Though living in Israel is a mitzvah, a commandment from the Bible, many religious Jews refrain from moving to Israel citing “the three oaths” as their source, which has led to bitter conflict between Jews.
The three oaths are derived from a section in the Talmud (Ketubot 111a), the book of oral Jewish law, that comes to explain why the verse “I have bound you in oath, O daughters of Jerusalem” is repeated three times in Song of Songs (2:7, 3:5, 8:4). The Talmud quotes Jewish sage Rabbi Yossi, the son of Rabbi Chanina, who interprets the repetition to mean that God bound Israel with three oaths:
That the Jews would not forcibly re-enter the land of Israel.
The Jews should not rebel against the nations.
The nations of the world should not oppress the nation of Israel too much over the course of the exile.
The major proponent within the Jewish world of the three oaths is the former Satmar Rebbe, Rabbi Yoel Teitelbaum. In 1961, Rabbi Teitelbaum wrote in his book “Vayoel Moshe” that God brought about the Holocaust because the secular Zionist movement violated the oath by forcefully resettling the Land of Israel en masse.
Despite the shocking import of his statement, the rabbi dedicated 153 pages of scholarly discourse to arrive at this conclusion. His conclusion was that the exile of the nation of Israel from the land of Israel was God’s decision and any attempt to unilaterally obviate the Diaspora goes against the will of God. While Rabbi Teitelbaum rules that it is permissible for individual Jews to live in Israel, adherence to the oaths precludes a mass aliya and a Jewish government or army until the Messiah comes.
Rabbi Teitelbaum was a respected scholar and Satmar is the largest Hassidic sect with over 100,000 followers worldwide. They strictly adhere to his teachings and, to this day, vehemently oppose the State of Israel.
Venerated scholar of Jewish history, Professor Chaim Waxman, explained to Breaking Israel News the more in-depth and nuanced implications of what has become known as the three oaths divide.
Waxman noted that the three oaths did not play a significant role in Jewish history and was rarely invoked due to the practical reality of aliyah not being feasible. The three oaths were also limited to a prohibition against mass aliyah, probably invoked to prevent proto-Zionist groups from antagonizing the non-Jews.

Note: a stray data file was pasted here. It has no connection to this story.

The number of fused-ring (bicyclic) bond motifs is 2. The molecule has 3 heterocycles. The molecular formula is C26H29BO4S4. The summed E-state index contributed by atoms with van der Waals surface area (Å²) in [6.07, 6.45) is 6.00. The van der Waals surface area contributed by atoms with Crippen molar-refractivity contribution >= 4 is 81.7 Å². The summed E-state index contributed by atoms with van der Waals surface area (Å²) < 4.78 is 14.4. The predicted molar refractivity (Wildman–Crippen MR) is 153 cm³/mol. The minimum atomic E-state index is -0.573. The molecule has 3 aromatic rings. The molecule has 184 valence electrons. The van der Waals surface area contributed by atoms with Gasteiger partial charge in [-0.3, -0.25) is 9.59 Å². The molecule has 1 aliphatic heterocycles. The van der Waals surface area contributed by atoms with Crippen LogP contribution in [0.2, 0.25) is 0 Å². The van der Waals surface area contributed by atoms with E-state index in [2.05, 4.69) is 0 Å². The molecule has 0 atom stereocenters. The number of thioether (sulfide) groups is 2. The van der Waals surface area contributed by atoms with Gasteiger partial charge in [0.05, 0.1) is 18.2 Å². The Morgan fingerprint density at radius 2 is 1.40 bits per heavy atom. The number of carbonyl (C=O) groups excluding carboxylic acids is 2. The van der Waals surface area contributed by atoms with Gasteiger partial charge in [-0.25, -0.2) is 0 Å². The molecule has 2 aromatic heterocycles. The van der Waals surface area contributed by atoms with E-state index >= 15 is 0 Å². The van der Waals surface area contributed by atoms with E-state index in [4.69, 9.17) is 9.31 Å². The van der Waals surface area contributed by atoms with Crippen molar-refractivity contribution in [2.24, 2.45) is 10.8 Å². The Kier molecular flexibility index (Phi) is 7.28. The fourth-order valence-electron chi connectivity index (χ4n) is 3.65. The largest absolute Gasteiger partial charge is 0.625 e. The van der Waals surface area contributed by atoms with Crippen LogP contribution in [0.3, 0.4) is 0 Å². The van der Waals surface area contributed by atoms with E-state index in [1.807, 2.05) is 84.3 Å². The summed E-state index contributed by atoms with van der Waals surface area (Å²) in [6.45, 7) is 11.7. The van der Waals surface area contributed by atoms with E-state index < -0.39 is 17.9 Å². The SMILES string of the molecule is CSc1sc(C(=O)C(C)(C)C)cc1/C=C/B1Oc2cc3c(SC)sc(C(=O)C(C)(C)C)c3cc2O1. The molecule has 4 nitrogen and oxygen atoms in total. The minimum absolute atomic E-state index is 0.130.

“It was usually invoked against making aliyah for non-religious reasons, what was viewed as profane and impure reasons. Regardless of the three oaths, we know of many cases of rabbinically acceptable aliyah, as in the Rambam and the students of the Gaon of Vilna. The general consensus was that aliyah for purely religious reasons was acceptable,” he told Breaking Israel News.
Waxman explained that aliyah became more of an issue with the rise of modern secular Zionism in the late 19th century. This religious injunction became politicized, setting secular against religious. “But even then, once there was the Balfour Declaration and the League of Nations, most religious Jews accepted that the three oaths, insofar as rebelling against the non-Jews, was no longer relevant,” he told Breaking Israel News.
The professor noted that in the modern pluralistic reality of the Western world, the halachic (Jewish legal) issue of the three oaths remained political much the way it was in the Middle Ages, though not necessarily out of fear of the non-Jews.
“It was surely motivated in part, especially in the Middle Ages, out of fear of non-Jewish reprisal against the Jews who remained behind,” he explained. “Traditionally the sects, Neturei Karta and Satmar, who still invoke the three oaths do so because they see Zionism as a Satanic movement.”
Professor Hillel Weiss, spokesman and secretary of the nascent Sanhedrin, reflected on how a Jewish court of rabbis would view the invocation of the three oaths in modern times.
“The three oaths as seen in the Gemara in Ketubot applies while the Jews are in exile,” he told Breaking Israel News. “When Israel is dwelling in Jerusalem and throughout the country, and almost seven million Jews have been gathered from the Diaspora, it is unusual not to recognize the good that God has done for us and to respond in kind.”
“From the section of Song of Songs referring to the three oaths, it is written, ‘I have sworn you, O daughters of Jerusalem, by the gazelles, and by the hinds of the field, that ye awaken not, nor stir up love, until it pleases.’Because it is now clearly God’s will and a desirable thing, it is time to awaken and come to Israel.”